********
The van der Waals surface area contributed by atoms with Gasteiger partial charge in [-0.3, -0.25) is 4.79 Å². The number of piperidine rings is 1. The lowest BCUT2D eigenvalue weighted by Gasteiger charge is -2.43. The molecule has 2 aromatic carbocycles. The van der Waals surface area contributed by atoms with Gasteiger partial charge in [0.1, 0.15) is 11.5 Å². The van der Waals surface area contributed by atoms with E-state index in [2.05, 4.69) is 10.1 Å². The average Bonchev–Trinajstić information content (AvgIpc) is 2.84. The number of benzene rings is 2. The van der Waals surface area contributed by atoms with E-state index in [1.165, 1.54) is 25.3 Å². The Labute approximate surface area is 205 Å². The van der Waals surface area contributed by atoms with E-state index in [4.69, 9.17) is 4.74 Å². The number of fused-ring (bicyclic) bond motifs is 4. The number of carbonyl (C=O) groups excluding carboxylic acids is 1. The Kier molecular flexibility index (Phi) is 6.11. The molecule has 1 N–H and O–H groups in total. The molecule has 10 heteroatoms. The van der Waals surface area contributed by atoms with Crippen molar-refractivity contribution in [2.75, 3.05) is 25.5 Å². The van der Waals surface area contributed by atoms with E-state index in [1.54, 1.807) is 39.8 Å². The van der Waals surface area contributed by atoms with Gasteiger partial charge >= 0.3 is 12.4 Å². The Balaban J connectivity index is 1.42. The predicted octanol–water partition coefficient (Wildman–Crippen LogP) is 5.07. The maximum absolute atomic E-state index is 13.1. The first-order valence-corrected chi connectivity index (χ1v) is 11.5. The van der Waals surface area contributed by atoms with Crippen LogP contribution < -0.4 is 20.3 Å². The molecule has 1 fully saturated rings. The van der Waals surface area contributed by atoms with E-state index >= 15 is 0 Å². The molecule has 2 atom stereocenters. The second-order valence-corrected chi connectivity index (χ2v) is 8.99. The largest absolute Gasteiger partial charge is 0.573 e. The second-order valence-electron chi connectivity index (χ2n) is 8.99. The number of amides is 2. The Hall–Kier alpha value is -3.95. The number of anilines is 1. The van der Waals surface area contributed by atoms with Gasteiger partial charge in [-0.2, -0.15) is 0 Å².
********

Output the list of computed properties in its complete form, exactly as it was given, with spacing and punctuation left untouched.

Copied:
The van der Waals surface area contributed by atoms with Gasteiger partial charge in [-0.3, -0.25) is 4.79 Å². The number of piperidine rings is 1. The lowest BCUT2D eigenvalue weighted by Gasteiger charge is -2.43. The molecule has 2 aromatic carbocycles. The van der Waals surface area contributed by atoms with Gasteiger partial charge in [0.1, 0.15) is 11.5 Å². The van der Waals surface area contributed by atoms with E-state index in [2.05, 4.69) is 10.1 Å². The average Bonchev–Trinajstić information content (AvgIpc) is 2.84. The number of benzene rings is 2. The van der Waals surface area contributed by atoms with E-state index in [1.165, 1.54) is 25.3 Å². The Labute approximate surface area is 205 Å². The van der Waals surface area contributed by atoms with E-state index in [4.69, 9.17) is 4.74 Å². The number of fused-ring (bicyclic) bond motifs is 4. The number of carbonyl (C=O) groups excluding carboxylic acids is 1. The Kier molecular flexibility index (Phi) is 6.11. The molecule has 1 N–H and O–H groups in total. The molecule has 10 heteroatoms. The van der Waals surface area contributed by atoms with Crippen molar-refractivity contribution in [2.75, 3.05) is 25.5 Å². The van der Waals surface area contributed by atoms with E-state index in [1.54, 1.807) is 39.8 Å². The van der Waals surface area contributed by atoms with Gasteiger partial charge >= 0.3 is 12.4 Å². The Balaban J connectivity index is 1.42. The predicted octanol–water partition coefficient (Wildman–Crippen LogP) is 5.07. The maximum absolute atomic E-state index is 13.1. The first-order valence-corrected chi connectivity index (χ1v) is 11.5. The van der Waals surface area contributed by atoms with Crippen LogP contribution < -0.4 is 20.3 Å². The molecule has 1 fully saturated rings. The van der Waals surface area contributed by atoms with E-state index >= 15 is 0 Å². The molecule has 2 atom stereocenters. The second-order valence-corrected chi connectivity index (χ2v) is 8.99. The largest absolute Gasteiger partial charge is 0.573 e. The second-order valence-electron chi connectivity index (χ2n) is 8.99. The number of amides is 2. The Hall–Kier alpha value is -3.95. The number of anilines is 1. The van der Waals surface area contributed by atoms with Gasteiger partial charge in [-0.2, -0.15) is 0 Å².